White Manor Country Club
|Tee Sheet||Front 9||Back 9||Course|
A couple of old high school chums were the moving force behind the founding of White Manor Country Club. In the late 1940s the two young men were embarking on careers in the law, Erwin L. Pincus having graduated from the University of Pennsylvania Law School, Sidney B. Klovsky from Temple University Law School. Together they attended study courses in preparation for the Pennsylvania Bar examination. Mr. Klovsky was surprised to learn from Mr. Pincus that he had to wait at least an hour to get off the first tee at a local municipal course on the weekend. In truth, since he himself spent virtually every waking moment cramming for the test, Mr. Klovsky was even more surprised to learn that his friend had actually taken time off to play golf. And when Pincus now made so bold as to suggest that the only way to avoid waiting for a tee time was to have your own golf course, Klovsky, nothing if not amenable, agreed that the idea had merit.
This was all the encouragement Erwin Pincus needed. Letting no grass grow under his feet, the next day he visited the Paxon Hollow Golf Course, in Broomall. Some 20 years old and noted for its hilly terrain, the course was for sale. Pincus and Klovsky and their relatives, friends, and acquaintances promptly entered into a lease on the property.
Each new member was required to put up $100. Within a few months, that sum had risen to $125. By December, 1948, articles of incorporation were filed in the name of White Manor Country Club.
Within six months the club had a golf professional, John Beadle, and a membership roster with about 350 names. Erwin Pincus was elected the first president, and he held office in 1948 and 1949, to be succeeded by Herman Modell. The members were generally couples of much the same age, in their late 20s and 30s and with an age difference between the youngest and oldest of no more than 10 years. The usual committees were formed; club activities flourished. The turnout for social affairs was consistently strong, with nearly the entire membership on hand. Tables for dinner dances in the summer were set up on the lawns surrounding the clubhouse.
During the early 1950s the members inclined to use caddies. Golf carts were available, but the majority of golfers preferred to enjoy the exercise of walking. As the members grew a little older, however, the hills and dales of their course seemed to grow more taxing. And in 1958, shortly after the entire property had been acquired by the club, a search committee was formed for the purpose of finding a new White Manor location. The initial choice was the land across Sproul Road from Overbrook Golf Club, but a considerable assessment would have had to be levied on the members in order to purchase this property, and the acquisition was vetoed. A number of members, however, approved of the proposed location and left White Manor to join what is now Radnor Valley Country Club.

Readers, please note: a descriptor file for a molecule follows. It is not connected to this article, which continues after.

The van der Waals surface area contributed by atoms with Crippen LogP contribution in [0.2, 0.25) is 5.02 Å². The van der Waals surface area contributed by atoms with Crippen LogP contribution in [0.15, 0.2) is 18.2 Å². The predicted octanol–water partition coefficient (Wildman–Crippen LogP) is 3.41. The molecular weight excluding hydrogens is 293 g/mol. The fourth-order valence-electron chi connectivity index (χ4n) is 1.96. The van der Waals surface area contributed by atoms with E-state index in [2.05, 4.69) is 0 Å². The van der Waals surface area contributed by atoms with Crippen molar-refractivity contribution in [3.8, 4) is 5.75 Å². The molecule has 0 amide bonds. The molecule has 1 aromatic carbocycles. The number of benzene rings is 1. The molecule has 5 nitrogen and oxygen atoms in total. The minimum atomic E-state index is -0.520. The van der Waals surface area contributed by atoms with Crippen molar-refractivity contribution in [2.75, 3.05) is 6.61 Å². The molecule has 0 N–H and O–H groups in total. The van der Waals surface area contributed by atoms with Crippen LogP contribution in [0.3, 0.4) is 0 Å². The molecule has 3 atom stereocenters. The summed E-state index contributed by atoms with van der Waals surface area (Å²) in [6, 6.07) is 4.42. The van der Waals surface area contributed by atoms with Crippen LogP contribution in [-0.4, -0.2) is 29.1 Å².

A 1949 photo of White Manor’s original clubhouse.
In 1962, casting its net much farther out into the country, the search committee discovered Evans Farm, on Providence Road, near Malvern, in Chester County. If not so steeply hilly as Paxon Hollow, this was scarcely level land, but by then the use of golf carts had become commonplace. The property consisted of 165 rolling acres in the very heart of the beautiful Radnor Hunt country. Doylestown’s father-and-son team of Bill and Dave Gordon was retained to lay out the eighteen. Not only did they provide White Manor with a series of first-rate golf holes, they also designed a course which, with its abundance of striking views, is very rewarding aesthetically. The first president of White Manor at its new site was Reuben Miller, who held the reins in 1964 and 1965.
Over the years since the club moved to Chester County, its course has been the venue for a number of important professional tournaments, including the LPGA McDonald’s Classic, the Senior PGA Tour Bell Atlantic Classic, and the Tylenol Kids Classic, all of which will be covered later in the book.